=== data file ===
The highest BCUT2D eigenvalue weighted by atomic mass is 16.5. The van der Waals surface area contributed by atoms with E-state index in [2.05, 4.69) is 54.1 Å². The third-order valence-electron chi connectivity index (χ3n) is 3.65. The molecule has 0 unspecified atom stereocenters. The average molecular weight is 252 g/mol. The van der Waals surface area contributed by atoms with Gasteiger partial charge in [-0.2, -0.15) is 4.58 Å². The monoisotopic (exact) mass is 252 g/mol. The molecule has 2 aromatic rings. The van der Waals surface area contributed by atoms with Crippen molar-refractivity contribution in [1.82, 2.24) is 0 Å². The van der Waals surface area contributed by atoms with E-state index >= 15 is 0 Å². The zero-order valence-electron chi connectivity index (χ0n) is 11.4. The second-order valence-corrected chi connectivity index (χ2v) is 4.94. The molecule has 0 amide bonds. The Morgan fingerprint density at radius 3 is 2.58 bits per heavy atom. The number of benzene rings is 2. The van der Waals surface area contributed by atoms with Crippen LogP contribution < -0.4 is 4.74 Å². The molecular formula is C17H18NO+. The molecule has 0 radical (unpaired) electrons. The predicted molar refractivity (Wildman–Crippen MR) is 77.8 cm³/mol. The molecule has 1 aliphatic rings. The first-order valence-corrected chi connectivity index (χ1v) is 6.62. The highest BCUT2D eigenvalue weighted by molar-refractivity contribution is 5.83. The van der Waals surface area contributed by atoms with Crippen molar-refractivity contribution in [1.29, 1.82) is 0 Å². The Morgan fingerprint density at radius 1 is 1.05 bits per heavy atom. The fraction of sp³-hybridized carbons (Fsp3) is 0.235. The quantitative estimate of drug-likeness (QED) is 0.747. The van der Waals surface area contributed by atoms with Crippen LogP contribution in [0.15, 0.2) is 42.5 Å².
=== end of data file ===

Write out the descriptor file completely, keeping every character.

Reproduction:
The highest BCUT2D eigenvalue weighted by atomic mass is 16.5. The van der Waals surface area contributed by atoms with E-state index in [2.05, 4.69) is 54.1 Å². The third-order valence-electron chi connectivity index (χ3n) is 3.65. The molecule has 0 unspecified atom stereocenters. The average molecular weight is 252 g/mol. The van der Waals surface area contributed by atoms with Gasteiger partial charge in [-0.2, -0.15) is 4.58 Å². The monoisotopic (exact) mass is 252 g/mol. The molecule has 2 aromatic rings. The van der Waals surface area contributed by atoms with Crippen molar-refractivity contribution in [1.82, 2.24) is 0 Å². The van der Waals surface area contributed by atoms with E-state index >= 15 is 0 Å². The zero-order valence-electron chi connectivity index (χ0n) is 11.4. The second-order valence-corrected chi connectivity index (χ2v) is 4.94. The molecule has 0 amide bonds. The Morgan fingerprint density at radius 3 is 2.58 bits per heavy atom. The number of benzene rings is 2. The van der Waals surface area contributed by atoms with Crippen LogP contribution < -0.4 is 4.74 Å². The molecular formula is C17H18NO+. The molecule has 0 radical (unpaired) electrons. The predicted molar refractivity (Wildman–Crippen MR) is 77.8 cm³/mol. The molecule has 1 aliphatic rings. The first-order valence-corrected chi connectivity index (χ1v) is 6.62. The highest BCUT2D eigenvalue weighted by molar-refractivity contribution is 5.83. The van der Waals surface area contributed by atoms with Crippen molar-refractivity contribution in [1.29, 1.82) is 0 Å². The Morgan fingerprint density at radius 1 is 1.05 bits per heavy atom. The fraction of sp³-hybridized carbons (Fsp3) is 0.235. The quantitative estimate of drug-likeness (QED) is 0.747. The van der Waals surface area contributed by atoms with Crippen LogP contribution in [0.15, 0.2) is 42.5 Å².